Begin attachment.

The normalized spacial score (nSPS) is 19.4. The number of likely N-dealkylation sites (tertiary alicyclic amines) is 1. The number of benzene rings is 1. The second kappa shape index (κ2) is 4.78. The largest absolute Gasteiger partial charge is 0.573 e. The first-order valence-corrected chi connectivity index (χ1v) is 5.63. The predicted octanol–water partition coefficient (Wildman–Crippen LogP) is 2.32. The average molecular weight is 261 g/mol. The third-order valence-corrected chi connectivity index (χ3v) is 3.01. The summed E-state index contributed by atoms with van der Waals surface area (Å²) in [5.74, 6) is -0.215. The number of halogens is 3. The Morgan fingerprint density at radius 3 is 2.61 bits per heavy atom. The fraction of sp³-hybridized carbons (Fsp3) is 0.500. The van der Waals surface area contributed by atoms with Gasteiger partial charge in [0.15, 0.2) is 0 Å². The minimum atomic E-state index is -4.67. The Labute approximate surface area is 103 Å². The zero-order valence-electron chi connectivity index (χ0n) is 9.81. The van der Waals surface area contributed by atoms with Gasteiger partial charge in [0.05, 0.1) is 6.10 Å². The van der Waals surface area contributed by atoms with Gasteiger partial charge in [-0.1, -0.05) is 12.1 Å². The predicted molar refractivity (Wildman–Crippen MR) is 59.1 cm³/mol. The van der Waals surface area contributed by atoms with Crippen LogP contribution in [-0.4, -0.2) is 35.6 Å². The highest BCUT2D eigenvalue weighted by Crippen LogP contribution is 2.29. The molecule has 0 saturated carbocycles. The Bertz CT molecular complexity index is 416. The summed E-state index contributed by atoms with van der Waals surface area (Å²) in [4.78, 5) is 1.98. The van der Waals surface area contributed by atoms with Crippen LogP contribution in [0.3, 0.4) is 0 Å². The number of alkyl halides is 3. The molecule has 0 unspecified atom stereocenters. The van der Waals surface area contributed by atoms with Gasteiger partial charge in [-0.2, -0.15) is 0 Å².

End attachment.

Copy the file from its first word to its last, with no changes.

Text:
The normalized spacial score (nSPS) is 19.4. The number of likely N-dealkylation sites (tertiary alicyclic amines) is 1. The number of benzene rings is 1. The second kappa shape index (κ2) is 4.78. The largest absolute Gasteiger partial charge is 0.573 e. The first-order valence-corrected chi connectivity index (χ1v) is 5.63. The predicted octanol–water partition coefficient (Wildman–Crippen LogP) is 2.32. The average molecular weight is 261 g/mol. The third-order valence-corrected chi connectivity index (χ3v) is 3.01. The summed E-state index contributed by atoms with van der Waals surface area (Å²) in [5.74, 6) is -0.215. The number of halogens is 3. The Morgan fingerprint density at radius 3 is 2.61 bits per heavy atom. The fraction of sp³-hybridized carbons (Fsp3) is 0.500. The van der Waals surface area contributed by atoms with Gasteiger partial charge in [0.15, 0.2) is 0 Å². The minimum atomic E-state index is -4.67. The Labute approximate surface area is 103 Å². The zero-order valence-electron chi connectivity index (χ0n) is 9.81. The van der Waals surface area contributed by atoms with Gasteiger partial charge in [0.05, 0.1) is 6.10 Å². The van der Waals surface area contributed by atoms with Gasteiger partial charge in [-0.1, -0.05) is 12.1 Å². The predicted molar refractivity (Wildman–Crippen MR) is 59.1 cm³/mol. The van der Waals surface area contributed by atoms with Crippen LogP contribution in [-0.4, -0.2) is 35.6 Å². The highest BCUT2D eigenvalue weighted by Crippen LogP contribution is 2.29. The molecule has 0 saturated carbocycles. The Bertz CT molecular complexity index is 416. The summed E-state index contributed by atoms with van der Waals surface area (Å²) in [4.78, 5) is 1.98. The van der Waals surface area contributed by atoms with Crippen LogP contribution in [0.3, 0.4) is 0 Å². The number of alkyl halides is 3. The molecule has 0 unspecified atom stereocenters. The van der Waals surface area contributed by atoms with Gasteiger partial charge in [-0.2, -0.15) is 0 Å².